Zenitar is a Soviet class of standard lenses, which normally have the M42 mount. They started to appear mostly during the late 1980s and early 1990s and spread throughout the ex Soviet space. The best known Zenitar lenses are the 50mm f2 Zenitar-M2s, the 50mm f1.9 Zenitar-M and the 50mm f1.7 Zenitar-ME1.
Last but not least, there was a 16mm f2.8 Zenitar-M fish-eye and in order to adapt to the specificity of the markets, it had various mounts, such as M42, Canon EOS, Pentax K and Nikon. Their numbers and build quality are relatively unexplored for the time being, mainly because after 1990 they didn’t sell very well abroad.
Check our Zenitar lenses:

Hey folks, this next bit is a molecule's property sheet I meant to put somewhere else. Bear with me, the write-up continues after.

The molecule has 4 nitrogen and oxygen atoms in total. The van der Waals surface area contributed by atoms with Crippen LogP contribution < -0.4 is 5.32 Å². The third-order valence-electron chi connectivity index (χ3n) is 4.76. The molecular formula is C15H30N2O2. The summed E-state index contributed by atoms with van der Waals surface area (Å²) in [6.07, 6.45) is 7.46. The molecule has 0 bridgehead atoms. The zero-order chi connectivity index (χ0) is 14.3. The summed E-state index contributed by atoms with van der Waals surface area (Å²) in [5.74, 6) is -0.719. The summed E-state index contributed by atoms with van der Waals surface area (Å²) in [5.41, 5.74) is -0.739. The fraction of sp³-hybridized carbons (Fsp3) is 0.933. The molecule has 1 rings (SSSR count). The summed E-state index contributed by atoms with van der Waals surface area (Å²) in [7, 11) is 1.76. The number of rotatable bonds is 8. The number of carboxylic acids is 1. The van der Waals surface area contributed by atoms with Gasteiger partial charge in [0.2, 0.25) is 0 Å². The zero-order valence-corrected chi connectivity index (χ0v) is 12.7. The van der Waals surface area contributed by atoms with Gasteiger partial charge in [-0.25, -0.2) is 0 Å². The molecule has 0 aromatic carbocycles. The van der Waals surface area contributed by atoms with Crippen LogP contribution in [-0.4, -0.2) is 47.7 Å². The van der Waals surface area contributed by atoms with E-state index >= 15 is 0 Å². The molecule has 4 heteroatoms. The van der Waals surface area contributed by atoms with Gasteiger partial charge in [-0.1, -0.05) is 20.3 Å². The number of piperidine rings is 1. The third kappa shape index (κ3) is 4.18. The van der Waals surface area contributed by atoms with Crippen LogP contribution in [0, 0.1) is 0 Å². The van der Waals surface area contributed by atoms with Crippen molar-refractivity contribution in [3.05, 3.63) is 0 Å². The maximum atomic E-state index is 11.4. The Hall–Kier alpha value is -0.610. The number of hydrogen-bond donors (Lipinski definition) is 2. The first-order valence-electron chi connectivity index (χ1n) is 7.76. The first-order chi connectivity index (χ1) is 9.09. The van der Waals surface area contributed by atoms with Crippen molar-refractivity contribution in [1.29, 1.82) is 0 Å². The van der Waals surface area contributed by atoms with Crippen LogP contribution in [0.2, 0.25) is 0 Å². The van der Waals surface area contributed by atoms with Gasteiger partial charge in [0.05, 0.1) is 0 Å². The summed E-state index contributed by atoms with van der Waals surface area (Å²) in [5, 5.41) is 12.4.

The Zenitar MC M2s 50mm f2 is a Russian standard lens. We're not sure about its precise production years, but apparently it was the kit lens for Zenit cameras in the early 1990s.
The build quality is poor, so the lens both feels and looks cheap. The metal is gone and the body is all made from plastic. The focusing isn't great either, as plastic components aren't as smooth and precise as the metal ones once used in other Soviet lenses, such as Helios and Tair.
Nevertheless, as many Soviet and Russian lenses, the Zenitar makes a statement in terms of optical performance and personality. It is exceptionally sharp in the center, beginning at f2 and becoming even sharper once it is stepped down.
It weighs around 170g, uses a 46mm filter and has a 0.35cm minimal focusing distance. Number of blades: 6.